I sat down with a gin and tonic, gazing west across the Kinbasket Reservoir far below the lodge, at the Monashees’ seemingly endless north-south march. To the left, just beyond the now-submerged Big Bend’s apex, stood the northernmost Selkirk mountain like an angry black bellow. Also submerged lay a Fur Trade-era boating encampment, where explorer David Thompson passed after his walk through the Rockies and on his way to being the first white man to trace the Columbia’s complete path to the Pacific.
The map encompasses what would become much of Canada’s classic heli-skiing terrain, harbouring numerous operators from Great Canadian to CMH, plus Chatter Creek abutting Mica’s enormous tenure to the south. This coming winter happens to be heli-skiing’s 50th anniversary, Hans Gmoser having offered his first commercial ski week in spring 1965—for $275!
Mica, which started in 2003, is still one of the remotest areas a skier will ever see—more than seemingly isolated places like Bella Coola. Mica lies amidst a huge area without permanent roads, no permanent settlements for probably 200 km along the lake. Flying in across the lake from the shuttle drop-off, all we saw was uninhabited mountain ranges and near-wilderness in all directions, then suddenly, whammo, a luxury lodge planted on the mountainside just for our pleasure, the helicopter landing just metres from the building and entertaining those who’d already arrived as it buzzed in and out.
The new lodge eschews ski-country log-house tradition for a design that’s current and chic, equal parts 21st-century estate home and metropolitan boutique hotel. It’s dominated by huge areas of glass, tile, stone and even concrete, with swank furniture throughout. Practical, too, with each guest assigned a large gear locker with boot-drying tubes, a cubby and drawer, and a leather bench for donning boots running alongside. Rooms have 12-foot ceilings and ample-sized beds with cushy duvets and plenty of pillows—high-end everything, including stone-inlaid shower floors. There’s good Wi-Fi but with so many spectacular days, bandwidth is limited to discourage frenzied GoPro uploading. The 1:1 staff to guest ratio means one is pampered with everything from equipment-repair help to fresh-baked cookies.
After I’d filled my plate with après-ski soup, smoked meat and cheese, goody-laden nachos and quesadillas, Mica operations manager Barb Rose showed me the original paintings and photography by regional artists adorning the lodge walls. Many show Canada’s long Group of Seven influence, others are stylistically unique. All are interesting in their interpretations of the mountain landscape, including some by Ski Canada contributing photographer Mike McPhee. One of the nicest is Natalie Harris’s understated chiaroscuro depiction of a rolling slope with four powder tracks. My personal favourite was Stephanie Gauvin’s brilliantly colourful imagining of the old Mica lodge set beneath a mystical white mountain, looking more like an Alps farmstead circa 1800 than Canada.
Memorable dining is a must-have for high-end heli and snowcat operations. Each of our dinners was a three-course extravaganza of soup or salad with main courses like pork tenderloin, roast chicken with polenta or an incredible rare and tender lamb sirloin. Dessert was always to die for, the highlight being bread pudding topped with a mocha ice cream.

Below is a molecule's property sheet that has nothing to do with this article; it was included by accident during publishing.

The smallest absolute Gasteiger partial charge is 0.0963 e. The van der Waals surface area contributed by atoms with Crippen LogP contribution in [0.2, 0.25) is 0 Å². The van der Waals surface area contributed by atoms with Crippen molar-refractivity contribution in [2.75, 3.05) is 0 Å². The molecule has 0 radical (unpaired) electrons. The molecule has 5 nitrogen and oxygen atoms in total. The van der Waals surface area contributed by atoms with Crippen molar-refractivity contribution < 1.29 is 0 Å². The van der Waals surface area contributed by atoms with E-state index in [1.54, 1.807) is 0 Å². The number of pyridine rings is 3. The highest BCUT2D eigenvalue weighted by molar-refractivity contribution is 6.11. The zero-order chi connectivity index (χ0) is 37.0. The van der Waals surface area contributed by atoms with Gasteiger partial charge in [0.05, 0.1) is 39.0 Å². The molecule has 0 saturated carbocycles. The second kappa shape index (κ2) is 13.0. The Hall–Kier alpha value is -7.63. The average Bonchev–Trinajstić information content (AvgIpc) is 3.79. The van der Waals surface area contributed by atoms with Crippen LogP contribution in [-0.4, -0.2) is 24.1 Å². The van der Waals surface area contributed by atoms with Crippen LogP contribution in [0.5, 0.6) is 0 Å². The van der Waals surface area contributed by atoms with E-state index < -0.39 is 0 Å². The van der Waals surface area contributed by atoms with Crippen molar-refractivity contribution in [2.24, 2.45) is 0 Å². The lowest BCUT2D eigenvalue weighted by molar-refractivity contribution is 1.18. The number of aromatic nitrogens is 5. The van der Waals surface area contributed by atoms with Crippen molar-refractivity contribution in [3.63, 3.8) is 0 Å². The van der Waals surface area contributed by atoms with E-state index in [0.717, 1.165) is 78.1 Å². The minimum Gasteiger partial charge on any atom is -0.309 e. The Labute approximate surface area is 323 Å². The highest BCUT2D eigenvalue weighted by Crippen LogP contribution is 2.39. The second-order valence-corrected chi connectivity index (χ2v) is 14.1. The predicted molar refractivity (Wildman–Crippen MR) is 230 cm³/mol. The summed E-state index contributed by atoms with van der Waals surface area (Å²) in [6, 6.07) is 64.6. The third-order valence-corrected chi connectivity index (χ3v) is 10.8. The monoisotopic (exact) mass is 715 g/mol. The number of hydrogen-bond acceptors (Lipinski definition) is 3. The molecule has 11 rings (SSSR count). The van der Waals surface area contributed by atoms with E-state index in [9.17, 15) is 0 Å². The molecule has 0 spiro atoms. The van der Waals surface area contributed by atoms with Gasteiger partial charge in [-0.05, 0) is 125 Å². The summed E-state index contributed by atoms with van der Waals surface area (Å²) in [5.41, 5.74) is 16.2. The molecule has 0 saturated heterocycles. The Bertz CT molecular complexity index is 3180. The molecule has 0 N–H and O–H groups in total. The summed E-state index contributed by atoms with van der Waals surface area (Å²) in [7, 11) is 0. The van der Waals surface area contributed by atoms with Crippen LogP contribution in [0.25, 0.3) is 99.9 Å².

With guests being stuffed by all this great food, evenings could have become sleepy affairs of low murmuring—were it not for The Vikings! Alf, Rune, Nils and Are were almost walking Norwegian stereotypes: more-than-merely hard-drinking, chain-smoking and earthy, yet highly educated, one a software developer and the rest senior engineers in Norway’s high-tech offshore oil industry.
Most guests and staff, plus the two Ski TV party animals, would disappear early—but not the fearsome descendants of Amundsen and Nansen. They’d head for the bar, defining their own last call. One or two would torment the bartender with corny puns and wheezy laughs. The rest would argue over whether atoms genuinely consist of matter or merely interlinked forces creating the illusion of mass. Without warning, Are yelled, “What year was the fire in the Great Library of Alexandria, Egypt?” (Hint: it happened more than once.) He then forced me to google Ulvik, a village in Norwegian fjordland where his summer home lies.
Early the next morning, The Vikings strolled in and were appalled at the staff’s refusal to mix up a round of breakfast Bloody Marys, nipping from their own flasks instead. But I would learn they skied all day and never quit. Guide Erik Ostropkevich described them as “hardy folk”; I simply nicknamed them Ragnar, Floki, Rollo and Bjorn after the characters in the TV show Vikings.
“It’s cold outside
But there’s fire in your eyes”
—Kenny Wayne Shepherd
It’s at once magical, formidable and humbling to heli-ski in the true Rockies, just a few miles west of the Continental Divide and Jasper National Park. In good weather Mica’s guests can view—perhaps the only time in their lives—some of the Rockies’ iconic peaks from a little-known angle, while skiing among unforgettable mountains and glaciers.
It’s serious terrain with an often-tricky snowpack, so avalanche safety is always a priority. Everyone’s visit begins with some solid training in avalanche rescue going far beyond a mere recitation of don’ts. In a small-group operation so distant from roads, towns, hospitals and other operators, the guests themselves will need to be useful in a rescue situation.